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Seated Front Raise

Exercise Profile

Body PartShoulders
Primary MusclesDeltoid Anterior
Secondary MusclesDeltoid Lateral, Pectoralis Major Clavicular Head, Serratus Anterior
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Introduction to the Seated Front Raise

The Seated Front Raise is a strength-building exercise that primarily targets the anterior deltoids, enhancing shoulder stability and upper body strength. It is suitable for both beginners and advanced fitness enthusiasts as it can be easily modified to match individual fitness levels. Individuals would want to incorporate this exercise into their routine to improve posture, enhance muscle definition, and increase functional fitness for daily activities.

Performing the: A Step-by-Step Tutorial Seated Front Raise

  • Keeping your back straight and your core engaged, slowly raise the dumbbells in front of you, extending your arms straight out and keeping them parallel to the floor.
  • Pause for a moment when the dumbbells reach shoulder height, ensuring to keep your elbows slightly bent to avoid locking them.
  • Gradually lower the dumbbells back down to the starting position, maintaining control of the movement and not allowing gravity to do the work.
  • Repeat this process for your desired number of repetitions, making sure to keep your movements slow and controlled for the entire exercise.

Tips for Performing Seated Front Raise

  • Controlled Movement: Avoid the temptation to use momentum to lift the weights. Instead, raise and lower the weights in a slow and controlled manner. This will ensure that your shoulders, rather than your body's momentum, are doing the work, and it will also reduce the risk of injury.
  • Appropriate Weight: Use a weight that is challenging but manageable for you. Using weights that are too heavy can lead to improper form and potential injury. If you can't maintain control or if your form suffers, reduce the weight.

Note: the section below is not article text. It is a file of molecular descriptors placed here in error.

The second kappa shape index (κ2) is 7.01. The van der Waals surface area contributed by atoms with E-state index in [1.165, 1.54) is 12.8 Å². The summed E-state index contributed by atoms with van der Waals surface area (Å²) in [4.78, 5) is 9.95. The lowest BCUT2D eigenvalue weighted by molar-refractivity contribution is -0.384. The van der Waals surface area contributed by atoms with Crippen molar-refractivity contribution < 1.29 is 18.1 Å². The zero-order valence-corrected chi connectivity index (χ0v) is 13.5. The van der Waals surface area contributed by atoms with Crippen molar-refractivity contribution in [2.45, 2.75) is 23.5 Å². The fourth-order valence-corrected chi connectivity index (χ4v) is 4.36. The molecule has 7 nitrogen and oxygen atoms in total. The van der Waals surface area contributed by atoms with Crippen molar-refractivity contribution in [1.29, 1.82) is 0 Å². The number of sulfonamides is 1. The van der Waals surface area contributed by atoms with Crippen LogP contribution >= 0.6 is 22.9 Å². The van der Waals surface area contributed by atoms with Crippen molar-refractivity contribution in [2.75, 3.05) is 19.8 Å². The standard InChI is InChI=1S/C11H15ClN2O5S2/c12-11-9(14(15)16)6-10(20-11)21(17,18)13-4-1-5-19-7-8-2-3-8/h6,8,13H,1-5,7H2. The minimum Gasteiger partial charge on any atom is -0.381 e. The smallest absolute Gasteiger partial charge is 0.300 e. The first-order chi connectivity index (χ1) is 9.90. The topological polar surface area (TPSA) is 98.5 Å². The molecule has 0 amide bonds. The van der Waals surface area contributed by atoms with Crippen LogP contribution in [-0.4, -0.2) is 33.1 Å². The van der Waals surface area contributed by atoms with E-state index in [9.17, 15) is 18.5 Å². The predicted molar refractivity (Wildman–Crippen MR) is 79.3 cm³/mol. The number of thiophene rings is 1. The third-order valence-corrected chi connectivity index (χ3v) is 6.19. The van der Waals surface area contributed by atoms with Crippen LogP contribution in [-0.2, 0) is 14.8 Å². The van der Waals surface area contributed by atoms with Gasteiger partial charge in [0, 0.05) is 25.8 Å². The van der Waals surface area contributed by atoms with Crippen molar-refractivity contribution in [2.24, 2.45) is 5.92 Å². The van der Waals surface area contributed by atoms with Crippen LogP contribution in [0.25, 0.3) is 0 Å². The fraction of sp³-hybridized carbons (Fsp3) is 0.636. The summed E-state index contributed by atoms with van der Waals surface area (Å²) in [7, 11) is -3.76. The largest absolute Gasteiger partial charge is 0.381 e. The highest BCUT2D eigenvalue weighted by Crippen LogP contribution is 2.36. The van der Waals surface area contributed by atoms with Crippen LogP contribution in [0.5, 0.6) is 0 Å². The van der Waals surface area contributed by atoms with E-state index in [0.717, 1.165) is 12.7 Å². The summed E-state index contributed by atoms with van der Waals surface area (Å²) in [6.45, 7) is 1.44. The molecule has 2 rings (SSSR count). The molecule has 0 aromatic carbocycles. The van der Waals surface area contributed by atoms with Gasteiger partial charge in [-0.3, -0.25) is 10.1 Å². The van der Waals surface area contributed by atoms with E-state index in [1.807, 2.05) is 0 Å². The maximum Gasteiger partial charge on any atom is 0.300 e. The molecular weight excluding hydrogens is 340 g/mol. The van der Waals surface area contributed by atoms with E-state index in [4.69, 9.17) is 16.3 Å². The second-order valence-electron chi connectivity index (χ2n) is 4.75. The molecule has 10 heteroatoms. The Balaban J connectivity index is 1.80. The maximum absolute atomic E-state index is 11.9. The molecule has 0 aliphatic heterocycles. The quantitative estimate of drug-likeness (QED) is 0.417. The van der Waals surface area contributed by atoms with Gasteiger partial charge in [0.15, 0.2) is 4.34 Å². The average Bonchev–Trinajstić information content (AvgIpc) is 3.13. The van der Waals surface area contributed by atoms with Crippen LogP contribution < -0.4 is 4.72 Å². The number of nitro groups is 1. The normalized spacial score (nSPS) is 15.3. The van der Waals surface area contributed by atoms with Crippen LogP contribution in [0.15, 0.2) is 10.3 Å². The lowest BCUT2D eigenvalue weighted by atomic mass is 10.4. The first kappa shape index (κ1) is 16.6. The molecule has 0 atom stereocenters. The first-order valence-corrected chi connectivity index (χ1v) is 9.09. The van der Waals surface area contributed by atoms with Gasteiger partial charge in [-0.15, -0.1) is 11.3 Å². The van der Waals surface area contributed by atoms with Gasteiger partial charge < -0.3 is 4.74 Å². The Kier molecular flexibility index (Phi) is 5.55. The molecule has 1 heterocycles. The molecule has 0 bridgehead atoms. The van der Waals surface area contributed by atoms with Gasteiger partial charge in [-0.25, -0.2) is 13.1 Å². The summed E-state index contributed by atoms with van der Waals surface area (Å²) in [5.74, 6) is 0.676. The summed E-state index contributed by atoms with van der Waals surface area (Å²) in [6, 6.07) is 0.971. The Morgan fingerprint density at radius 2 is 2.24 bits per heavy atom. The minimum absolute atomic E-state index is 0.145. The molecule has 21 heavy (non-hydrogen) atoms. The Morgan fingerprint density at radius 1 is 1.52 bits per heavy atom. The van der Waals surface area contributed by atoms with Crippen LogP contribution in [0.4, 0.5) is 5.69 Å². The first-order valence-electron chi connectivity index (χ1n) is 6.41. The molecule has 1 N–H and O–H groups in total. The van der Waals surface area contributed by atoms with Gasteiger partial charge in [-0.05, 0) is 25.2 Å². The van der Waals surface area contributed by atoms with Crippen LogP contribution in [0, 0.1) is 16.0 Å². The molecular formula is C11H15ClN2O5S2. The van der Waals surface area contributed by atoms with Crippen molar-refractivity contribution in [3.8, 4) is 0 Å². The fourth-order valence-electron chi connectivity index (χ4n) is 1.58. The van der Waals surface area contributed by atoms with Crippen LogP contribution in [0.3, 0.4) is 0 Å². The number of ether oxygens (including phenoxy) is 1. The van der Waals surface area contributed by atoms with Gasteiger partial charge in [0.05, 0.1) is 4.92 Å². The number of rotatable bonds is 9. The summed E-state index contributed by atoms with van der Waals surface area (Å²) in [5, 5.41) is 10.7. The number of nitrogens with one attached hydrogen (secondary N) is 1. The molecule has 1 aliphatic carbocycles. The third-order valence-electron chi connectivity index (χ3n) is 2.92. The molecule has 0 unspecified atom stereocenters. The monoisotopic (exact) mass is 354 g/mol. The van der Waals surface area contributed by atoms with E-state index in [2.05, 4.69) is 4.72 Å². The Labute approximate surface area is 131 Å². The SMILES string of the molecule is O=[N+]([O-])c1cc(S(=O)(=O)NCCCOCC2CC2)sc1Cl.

• Full Range of Motion: To get the most out of the Seated Front Raise, make sure to lift the weights all the way up to shoulder height and lower them back down fully. Partial lifts will not fully

Seated Front Raise FAQs

Can beginners do the Seated Front Raise?

Yes, beginners can do the Seated Front Raise exercise. It's a relatively simple exercise that targets the shoulder muscles, specifically the anterior deltoids. However, as with any exercise, it's important for beginners to start with a light weight and focus on proper form to avoid injury. It's always a good idea to have a trainer or experienced gym-goer supervise or guide you when you're just starting out.

What are common variations of the Seated Front Raise?

  • Barbell Seated Front Raise: Instead of dumbbells, this variation uses a barbell, which can engage different muscles and provide a different kind of resistance.
  • Single-Arm Seated Front Raise: This variation involves performing the exercise one arm at a time, which can help to isolate and focus on individual muscles.
  • Seated Front Raise with Resistance Bands: This variation uses resistance bands instead of weights, providing a different type of resistance and allowing for easy adjustment of difficulty.
  • Incline Bench Seated Front Raise: In this variation, the bench is set at an incline, which changes the angle of the exercise and targets different parts of the shoulder muscles.

What are good complementing exercises for the Seated Front Raise?

  • Lateral Raises: Lateral Raises complement Seated Front Raises by targeting the lateral deltoids, which are not the primary focus in the front raises, enhancing overall shoulder strength and balance.
  • Upright Rows: Upright rows complement Seated Front Raises as they target not only the anterior deltoids but also the traps and the lateral deltoids, providing a more comprehensive upper body workout.

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